The NLC season begins

Since the extensive auroral display of February 27/28 there has only been a handful of reports of auroral activity. The expected increase in solar wind activity associated with the spring equinox did not materialise, with auroral displays noted only on March 12/13 and 25/26 by three observers in northern Scotland. Displays were also reported by a few northerly observers on April  05/06, 06/07, 12/13, 17/18, 18/19, 19/20 and 20/21. The summer months make aurorae difficult to see in northern regions but because of continuing low solar activity it is unlikely that anything would have been seen even had skies been darker.
There is an almost tangible anticipation of the first sighting of noctilucent cloud of the season among many NLC observers. The average date of first appearance by ground-based observers since 2006 has been on the evening of May 24/25, but last year it was a little earlier on May 22/23. NASA’s AIM satellite, launched in 2007, has provided images each year since its launch using the CIPS instrument, but the interpretation of the images seems not to have been particularly easy for the faint wisps of early sightings. However, these early CIPS images give an idea when the first NLC of the season occur and are often noticed a few days before ground-based sightings are recorded.
The first report of NLC in 2014 was from an observer in Jutland, Denmark on 2014 May 20/21. This observation had the support of Dr Peter Dalin but no other positive sightings were recorded. Prof Cora Randall, investigator of the AIM satellite’s CIPS images, identified NLC for the first time in 2014 from a composite image taken on 2014 May 24. The image for that date shows small, wispy areas of NLC which would have been difficult for ground-based observers confidently to identify.
The first widely seen display was on the evening of May 30/31 when NLC were reported from UK and Germany by 10 observers. One report was received from Germany on June 02/03, then a display on June 05/06 was seen by UK observers. June 09/10 and 10/11 produced displays, the first being seen in Europe and UK and the second reported only from UK. It is interesting to note that there were a number of nights in late May and early June when no NLC were reported, but the 2013 season produced observed NLC on almost every night from May 22/23 until the end of June.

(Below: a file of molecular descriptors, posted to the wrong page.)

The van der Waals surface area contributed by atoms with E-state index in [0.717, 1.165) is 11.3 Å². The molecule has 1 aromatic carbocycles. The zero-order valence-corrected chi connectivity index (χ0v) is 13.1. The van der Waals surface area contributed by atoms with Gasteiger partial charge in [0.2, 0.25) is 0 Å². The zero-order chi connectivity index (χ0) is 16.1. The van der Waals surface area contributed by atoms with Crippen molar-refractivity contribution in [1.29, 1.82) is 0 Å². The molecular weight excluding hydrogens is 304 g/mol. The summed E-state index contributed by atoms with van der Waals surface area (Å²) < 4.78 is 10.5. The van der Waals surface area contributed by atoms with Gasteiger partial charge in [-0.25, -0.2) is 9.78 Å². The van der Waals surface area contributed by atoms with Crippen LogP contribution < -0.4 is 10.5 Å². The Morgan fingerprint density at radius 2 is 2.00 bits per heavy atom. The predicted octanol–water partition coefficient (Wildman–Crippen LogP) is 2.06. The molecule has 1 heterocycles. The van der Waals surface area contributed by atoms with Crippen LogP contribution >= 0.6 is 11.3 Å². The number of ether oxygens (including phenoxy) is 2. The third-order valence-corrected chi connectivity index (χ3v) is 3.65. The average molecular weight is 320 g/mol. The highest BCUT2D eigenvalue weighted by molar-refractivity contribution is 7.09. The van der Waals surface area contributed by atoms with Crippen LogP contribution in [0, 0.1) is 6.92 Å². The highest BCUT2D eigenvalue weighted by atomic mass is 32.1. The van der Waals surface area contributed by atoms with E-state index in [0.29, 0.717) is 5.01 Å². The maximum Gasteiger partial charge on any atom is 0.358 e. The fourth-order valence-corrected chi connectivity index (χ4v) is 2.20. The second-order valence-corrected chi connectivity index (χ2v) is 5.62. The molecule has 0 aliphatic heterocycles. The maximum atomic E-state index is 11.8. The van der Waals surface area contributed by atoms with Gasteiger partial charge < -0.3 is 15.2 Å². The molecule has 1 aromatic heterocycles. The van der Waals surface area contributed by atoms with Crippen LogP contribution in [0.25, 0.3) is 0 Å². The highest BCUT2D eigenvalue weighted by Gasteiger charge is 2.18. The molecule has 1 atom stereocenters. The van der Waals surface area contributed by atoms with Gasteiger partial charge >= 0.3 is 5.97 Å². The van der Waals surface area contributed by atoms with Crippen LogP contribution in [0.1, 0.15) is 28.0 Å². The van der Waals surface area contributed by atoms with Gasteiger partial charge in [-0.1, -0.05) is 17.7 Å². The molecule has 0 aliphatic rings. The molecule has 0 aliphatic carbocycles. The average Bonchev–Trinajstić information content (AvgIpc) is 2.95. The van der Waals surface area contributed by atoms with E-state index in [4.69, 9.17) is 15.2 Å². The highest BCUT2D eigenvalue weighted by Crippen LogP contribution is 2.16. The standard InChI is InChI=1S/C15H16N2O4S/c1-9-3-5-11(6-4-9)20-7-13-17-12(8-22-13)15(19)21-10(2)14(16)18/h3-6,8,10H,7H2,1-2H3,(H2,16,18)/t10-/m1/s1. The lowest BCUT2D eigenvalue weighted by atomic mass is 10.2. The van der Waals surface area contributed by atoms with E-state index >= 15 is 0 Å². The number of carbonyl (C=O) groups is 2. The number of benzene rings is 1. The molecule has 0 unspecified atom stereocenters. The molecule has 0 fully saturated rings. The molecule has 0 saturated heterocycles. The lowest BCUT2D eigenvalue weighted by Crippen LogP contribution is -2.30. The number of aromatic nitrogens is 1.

Following June 10/11, NLC frequency increased and reports were received for the following dates: June 12/13, 14/15, then every night from 16/17 until June 30/July 01. It can be seen that there remain a few evenings in June when NLC were not reported and the number of observers reporting in 2014 to the end of June was significantly fewer than those in 2013. Poor weather conditions in more northerly areas may partly explain the fewer reports but while it was quite cloudy in Scotland, much of the rest of the country enjoyed fine weather.
Whatever the reasons for the reduced number of sightings during June, an indication that ice in the mesosphere was increasing at higher latitudes was received from Cora Randall in early July.  Plots were sent to the Director showing that the CIPS instrument had detected a sudden marked increase in NLC frequency from the last week in June. This information proved to be accurate also for lower latitudes as NLC frequency and sightings increased markedly from July 02/03 with widespread sightings on July 03/04 and 04/05. 
Observers throughout UK and Europe were treated to a superb NLC display on the evening of July 06/07, the like of which the Director has not seen since 2009 July.  After a long night for many observers, the following night, July 07/08, produced another very good display which would have ranked as one of the best of 2014 but seemed less impressive when compared with the previous evening’s show.  At the time of writing, the weather conditions seem to have improved throughout the UK and observers are looking forward to a continuation of this increased NLC activity, hopefully into August.
There may be a number of other reports which have not yet been submitted and a better idea of the difference in NLC activity and sightings between the first and second halves of the season may become clearer as all the reports are analysed. The Director would like to thank all those who have submitted reports, often accompanied by excellent images and sketches.

Ken Kennedy, Director, Aurora Section

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